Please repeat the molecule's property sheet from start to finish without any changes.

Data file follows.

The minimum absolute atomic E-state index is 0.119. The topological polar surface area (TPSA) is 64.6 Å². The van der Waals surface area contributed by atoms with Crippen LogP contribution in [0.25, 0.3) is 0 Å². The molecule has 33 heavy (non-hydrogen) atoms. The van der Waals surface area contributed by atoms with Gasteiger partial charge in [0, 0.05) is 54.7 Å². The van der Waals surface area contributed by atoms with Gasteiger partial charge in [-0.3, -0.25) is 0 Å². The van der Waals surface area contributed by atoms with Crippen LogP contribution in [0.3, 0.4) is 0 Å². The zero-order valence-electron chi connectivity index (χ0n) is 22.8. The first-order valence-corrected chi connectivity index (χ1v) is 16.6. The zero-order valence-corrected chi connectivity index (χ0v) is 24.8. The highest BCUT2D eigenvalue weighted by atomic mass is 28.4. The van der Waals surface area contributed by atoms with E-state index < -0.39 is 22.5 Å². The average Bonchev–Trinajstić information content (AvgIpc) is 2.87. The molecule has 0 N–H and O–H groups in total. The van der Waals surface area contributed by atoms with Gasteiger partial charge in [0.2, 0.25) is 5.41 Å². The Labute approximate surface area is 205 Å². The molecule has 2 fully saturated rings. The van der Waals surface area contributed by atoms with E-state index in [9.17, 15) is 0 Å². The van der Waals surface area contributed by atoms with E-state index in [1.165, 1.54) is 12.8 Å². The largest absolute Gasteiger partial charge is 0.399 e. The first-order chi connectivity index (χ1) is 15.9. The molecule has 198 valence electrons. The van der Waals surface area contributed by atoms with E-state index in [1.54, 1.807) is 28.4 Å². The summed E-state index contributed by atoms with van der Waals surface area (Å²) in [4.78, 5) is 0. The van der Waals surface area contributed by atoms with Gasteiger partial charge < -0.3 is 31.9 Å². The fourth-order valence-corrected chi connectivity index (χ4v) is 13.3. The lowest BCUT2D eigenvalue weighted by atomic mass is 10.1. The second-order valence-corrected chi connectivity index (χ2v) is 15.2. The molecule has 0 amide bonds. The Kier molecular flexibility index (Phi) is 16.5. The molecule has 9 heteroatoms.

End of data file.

The minimum absolute atomic E-state index is 0.119. The topological polar surface area (TPSA) is 64.6 Å². The van der Waals surface area contributed by atoms with Crippen LogP contribution in [0.25, 0.3) is 0 Å². The molecule has 33 heavy (non-hydrogen) atoms. The van der Waals surface area contributed by atoms with Gasteiger partial charge in [0, 0.05) is 54.7 Å². The van der Waals surface area contributed by atoms with Gasteiger partial charge in [-0.3, -0.25) is 0 Å². The van der Waals surface area contributed by atoms with Crippen LogP contribution in [0.3, 0.4) is 0 Å². The zero-order valence-electron chi connectivity index (χ0n) is 22.8. The first-order valence-corrected chi connectivity index (χ1v) is 16.6. The zero-order valence-corrected chi connectivity index (χ0v) is 24.8. The highest BCUT2D eigenvalue weighted by atomic mass is 28.4. The van der Waals surface area contributed by atoms with E-state index < -0.39 is 22.5 Å². The average Bonchev–Trinajstić information content (AvgIpc) is 2.87. The molecule has 0 N–H and O–H groups in total. The van der Waals surface area contributed by atoms with Gasteiger partial charge in [0.2, 0.25) is 5.41 Å². The Labute approximate surface area is 205 Å². The molecule has 2 fully saturated rings. The van der Waals surface area contributed by atoms with E-state index in [9.17, 15) is 0 Å². The van der Waals surface area contributed by atoms with E-state index in [1.165, 1.54) is 12.8 Å². The largest absolute Gasteiger partial charge is 0.399 e. The first-order chi connectivity index (χ1) is 15.9. The molecule has 198 valence electrons. The van der Waals surface area contributed by atoms with E-state index in [1.54, 1.807) is 28.4 Å². The summed E-state index contributed by atoms with van der Waals surface area (Å²) in [4.78, 5) is 0. The van der Waals surface area contributed by atoms with Gasteiger partial charge < -0.3 is 31.9 Å². The fourth-order valence-corrected chi connectivity index (χ4v) is 13.3. The lowest BCUT2D eigenvalue weighted by atomic mass is 10.1. The second-order valence-corrected chi connectivity index (χ2v) is 15.2. The molecule has 0 amide bonds. The Kier molecular flexibility index (Phi) is 16.5. The molecule has 9 heteroatoms.